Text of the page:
• This is a rush transcript from "Your World With Neil Cavuto," March 22, 2010. This copy may not be in its final form and may be updated.

    NEIL CAVUTO, ANCHOR: Welcome, everybody, from Washington. I'm Neil Cavuto. I'm just not leaving this town. I mean, every time we try to, something big breaks. And this health care thing just won't stop. And they just keep regurgitating some other big news developments, so we can't leave.

    So, we're kind of like guests who won't leave. We're at your house in the middle of the night. We're ordering pay-per-view after you have long gone to sleep, and we're raiding your refrigerator. And we're still here.

    But, in all seriousness, we're still here because there are still very big, even stunning, developments right now on the health care vote that shook this town to its core, amid indications the president is set for a big shindig to celebrate it tomorrow at the White House, the Rose Garden, weather permitting. And that's as big if, because, today, we are indoors because weather is not permitting, but a Rose Garden ceremony planned tomorrow, with the president and all the key architects of this health care legislation for a signing. And it would be a signing, technically, of the Senate bill that the House approved, thereby kicking in the so-called reconciliation process and debate process for the next bill. That is a separate drama.

    But I don't want to bore you with that. Suffice it to say, that's a later-week event. Right now, the big event is what's happening since that vote late last night, and all the big leaders of all the big states, the A.G.s who are now saying, wait a minute, you went too far, Florida's attorney general among them, saying, you know what? We are going to sue. We're suing you, Congress.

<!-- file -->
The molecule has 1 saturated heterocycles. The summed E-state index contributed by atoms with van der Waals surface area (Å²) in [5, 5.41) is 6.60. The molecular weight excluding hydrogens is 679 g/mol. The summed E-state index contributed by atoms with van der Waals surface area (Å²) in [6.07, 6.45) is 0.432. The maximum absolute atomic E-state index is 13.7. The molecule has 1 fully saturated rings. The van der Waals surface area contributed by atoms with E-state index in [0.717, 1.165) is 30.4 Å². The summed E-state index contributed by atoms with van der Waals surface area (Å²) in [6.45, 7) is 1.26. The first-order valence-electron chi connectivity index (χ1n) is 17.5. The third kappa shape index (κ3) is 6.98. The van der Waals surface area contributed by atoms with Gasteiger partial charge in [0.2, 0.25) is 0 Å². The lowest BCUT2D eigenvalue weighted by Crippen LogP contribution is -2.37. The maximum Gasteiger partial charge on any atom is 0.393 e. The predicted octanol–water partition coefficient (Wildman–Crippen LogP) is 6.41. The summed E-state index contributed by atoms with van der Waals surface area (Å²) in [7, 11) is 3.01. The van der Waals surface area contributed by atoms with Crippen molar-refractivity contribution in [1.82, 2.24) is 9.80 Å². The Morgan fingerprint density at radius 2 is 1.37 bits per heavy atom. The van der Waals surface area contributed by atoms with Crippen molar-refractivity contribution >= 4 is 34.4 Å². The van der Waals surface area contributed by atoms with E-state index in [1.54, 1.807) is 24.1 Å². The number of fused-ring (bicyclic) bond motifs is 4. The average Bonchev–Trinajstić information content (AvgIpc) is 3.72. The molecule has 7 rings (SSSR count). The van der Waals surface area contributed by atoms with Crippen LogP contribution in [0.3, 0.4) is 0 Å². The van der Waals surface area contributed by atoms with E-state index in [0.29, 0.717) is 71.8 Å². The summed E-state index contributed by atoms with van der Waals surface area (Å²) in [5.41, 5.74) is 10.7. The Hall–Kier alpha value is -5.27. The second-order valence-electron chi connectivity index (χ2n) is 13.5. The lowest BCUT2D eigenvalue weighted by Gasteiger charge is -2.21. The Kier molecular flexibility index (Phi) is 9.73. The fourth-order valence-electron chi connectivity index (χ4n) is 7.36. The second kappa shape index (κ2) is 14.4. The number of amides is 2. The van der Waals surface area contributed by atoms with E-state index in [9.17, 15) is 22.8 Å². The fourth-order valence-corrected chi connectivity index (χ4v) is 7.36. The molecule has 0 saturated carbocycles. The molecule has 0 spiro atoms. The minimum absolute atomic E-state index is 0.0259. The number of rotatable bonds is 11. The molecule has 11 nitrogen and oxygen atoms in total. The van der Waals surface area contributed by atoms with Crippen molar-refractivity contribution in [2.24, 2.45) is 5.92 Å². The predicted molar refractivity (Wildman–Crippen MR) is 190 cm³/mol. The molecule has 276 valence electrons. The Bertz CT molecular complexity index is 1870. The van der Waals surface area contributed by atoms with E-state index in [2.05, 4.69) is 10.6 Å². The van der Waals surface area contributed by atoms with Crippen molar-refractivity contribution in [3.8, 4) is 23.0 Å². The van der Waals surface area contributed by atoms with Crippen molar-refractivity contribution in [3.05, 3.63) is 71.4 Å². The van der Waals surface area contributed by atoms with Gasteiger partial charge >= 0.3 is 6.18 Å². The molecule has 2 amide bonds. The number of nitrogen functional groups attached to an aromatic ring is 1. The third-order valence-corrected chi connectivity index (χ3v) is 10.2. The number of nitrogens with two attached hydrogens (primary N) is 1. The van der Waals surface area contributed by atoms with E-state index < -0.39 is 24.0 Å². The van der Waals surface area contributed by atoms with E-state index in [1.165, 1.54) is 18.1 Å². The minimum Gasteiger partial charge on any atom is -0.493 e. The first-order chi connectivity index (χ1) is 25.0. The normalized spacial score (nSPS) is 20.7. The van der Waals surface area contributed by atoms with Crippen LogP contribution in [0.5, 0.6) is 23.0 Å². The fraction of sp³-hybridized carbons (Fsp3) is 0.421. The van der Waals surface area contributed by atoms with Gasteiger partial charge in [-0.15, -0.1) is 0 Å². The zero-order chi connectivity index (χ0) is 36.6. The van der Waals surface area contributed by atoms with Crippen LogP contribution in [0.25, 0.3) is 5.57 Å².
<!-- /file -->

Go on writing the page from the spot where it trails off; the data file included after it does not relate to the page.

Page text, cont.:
He's got 10 other attorneys general joining in the fight. More could follow. Effectively, what they're doing here is suing the Congress of the United States for usurping its responsibilities and actually violating the Constitution.

    It would be an unusual and, to put it mildly, Herculean struggle to take a law that Congress has agreed and the president is supposed to sign off on and fight its very constitutionality all the way, potentially, to the Supreme Court.

    Again, Florida's attorney general leading that cause. He has the backing of Marco Rubio, who is the front-running candidate for the Senate seat in that state.

    But — but the sitting governor in that state is not for this, Charlie Crist saying that he thinks this route of appealing via an A.G. lawsuit is not the way to go. So, you have a split in Florida.

    And any time we think of Florida, any time we think of that state and what it's doing, and hearken back to 2000, and remember what happened then, we always think of a certain former governor who many Republicans look to as a potential presidential standard-bearer. Who knows.

    But Jeb Bush, the former governor of that fine state, joins us now, exclusively

    Governor, very good to have you.

    JEB BUSH R-FORMER FLA. GOVERNOR: Thank you, Neil. It's good to be in your beautiful studio.

    CAVUTO: It is. I — you know, I was planning to be there with you. And I really regret that.

    (LAUGHTER)

    CAVUTO: But I'm still caught — I'm still caught here.

    Governor, your quick take on what the Florida attorney general is doing?

    BUSH: Well, I have read the letter that he sent explaining his position that — his belief — and apparently many other attorneys general agree — that there's a serious constitutional issue that needs to be worked out, and he intends to let the courts decide this.